The agreements provided new weapons to the USSR, while supplying Germany with one million tonnes of feed grain, nine hundred thousand tonnes of oil, half a million tonnes of phosphate, half a million tonnes of iron ore, and chromium and other raw materials.  As France was no longer able to be the guarantor of the status quo in Eastern Europe and the Third Reich pushed Romania to make concessions to the Soviet Union, the Romanian government gave in, after the Italian Council and the recent example of Von Vichy France. According to other indications, the first sign of a Soviet-German political détente was the discussion between Soviet Ambassador Alexei Merekalov and Ernst von Weizs-cker, Secretary of State at the German Ministry of Foreign Affairs, on 17 April 1939, first, on a possible improvement of relations. A series of perceived German goodwill signals ensued and the replacement of Litvinov with Molotov.    According to Geoffrey Roberts, recently published documents in Soviet diplomatic records show that Western historians were mistaken in assuming that the Merekalov-Weisz-cker meeting of April 1939 was the source of Soviet signals of détente with Nazi Germany.  His view, supported by Derek Watson and Jonathan Haslam, is that it was only late July 1939-August 1939, and that it was more a consequence than a cause of the collapse of the Franco-Anglo-Soviet negotiations on the tripartite alliance. Molotov and Stalin must have realized in August 1939 that an agreement with Germany would avoid an immediate war with that country and could meet the territorial ambitions of the Soviet Union in eastern Poland, Estonia, Latvia, Lithuania, Finland and Bessarabia; Considering that an alliance with Great Britain and France did not offer territorial gains and risked a war with Germany, where the USSR was most likely to bear the burden of a German attack.  Look at why Hitler`s request for the Sudetenland became an international crisis and assessed the agreement reached by Hitler, Chamberlain and Daladier. Until 10 August, the countries had worked out the final technical details to conclude their economic agreement to the end, but the Soviets delayed the signing of the agreement by almost ten days until they were sure they had reached a political agreement with Germany.  The Soviet ambassador told German officials that the Soviets had begun their British negotiations “with little enthusiasm” at a time when they thought that Germany was “not getting along” and that parallel talks with the British could not be interrupted simply after “mature reflection”. In the meantime, all German military and economic studies had argued that without at least Soviet neutrality, Germany would be doomed to defeat.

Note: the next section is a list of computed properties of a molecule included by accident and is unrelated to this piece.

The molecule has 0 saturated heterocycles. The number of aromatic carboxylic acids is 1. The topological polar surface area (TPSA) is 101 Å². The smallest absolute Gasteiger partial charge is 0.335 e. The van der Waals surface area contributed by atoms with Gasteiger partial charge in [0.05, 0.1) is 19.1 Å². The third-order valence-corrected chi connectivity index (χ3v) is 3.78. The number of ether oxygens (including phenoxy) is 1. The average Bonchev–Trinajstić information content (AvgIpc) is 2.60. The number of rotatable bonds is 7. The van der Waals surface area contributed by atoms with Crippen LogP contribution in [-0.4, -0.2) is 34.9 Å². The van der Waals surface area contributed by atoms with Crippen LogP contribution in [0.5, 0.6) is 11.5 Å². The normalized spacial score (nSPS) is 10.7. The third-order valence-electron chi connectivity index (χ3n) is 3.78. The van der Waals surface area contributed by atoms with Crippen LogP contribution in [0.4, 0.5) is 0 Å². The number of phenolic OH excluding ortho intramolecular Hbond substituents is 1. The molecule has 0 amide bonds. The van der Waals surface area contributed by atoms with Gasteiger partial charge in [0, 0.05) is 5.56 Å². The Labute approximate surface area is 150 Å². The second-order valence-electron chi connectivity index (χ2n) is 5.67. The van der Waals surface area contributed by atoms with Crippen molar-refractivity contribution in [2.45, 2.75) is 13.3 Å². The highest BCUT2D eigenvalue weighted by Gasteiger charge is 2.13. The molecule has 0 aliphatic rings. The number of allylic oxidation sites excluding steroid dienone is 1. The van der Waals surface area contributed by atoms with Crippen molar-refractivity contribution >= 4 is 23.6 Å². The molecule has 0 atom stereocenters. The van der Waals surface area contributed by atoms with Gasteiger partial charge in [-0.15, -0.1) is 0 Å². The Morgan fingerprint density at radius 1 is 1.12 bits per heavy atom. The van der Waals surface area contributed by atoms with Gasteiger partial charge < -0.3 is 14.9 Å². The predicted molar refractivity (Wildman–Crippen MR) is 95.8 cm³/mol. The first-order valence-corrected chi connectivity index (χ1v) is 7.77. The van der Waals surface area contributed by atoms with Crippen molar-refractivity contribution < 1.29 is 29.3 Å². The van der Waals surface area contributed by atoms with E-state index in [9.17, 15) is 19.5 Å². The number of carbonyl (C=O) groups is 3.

The Soviet Union had not been able to conclude a collective agreement with Britain and France against Nazi Germany, notably at the Munich conference in September 1938.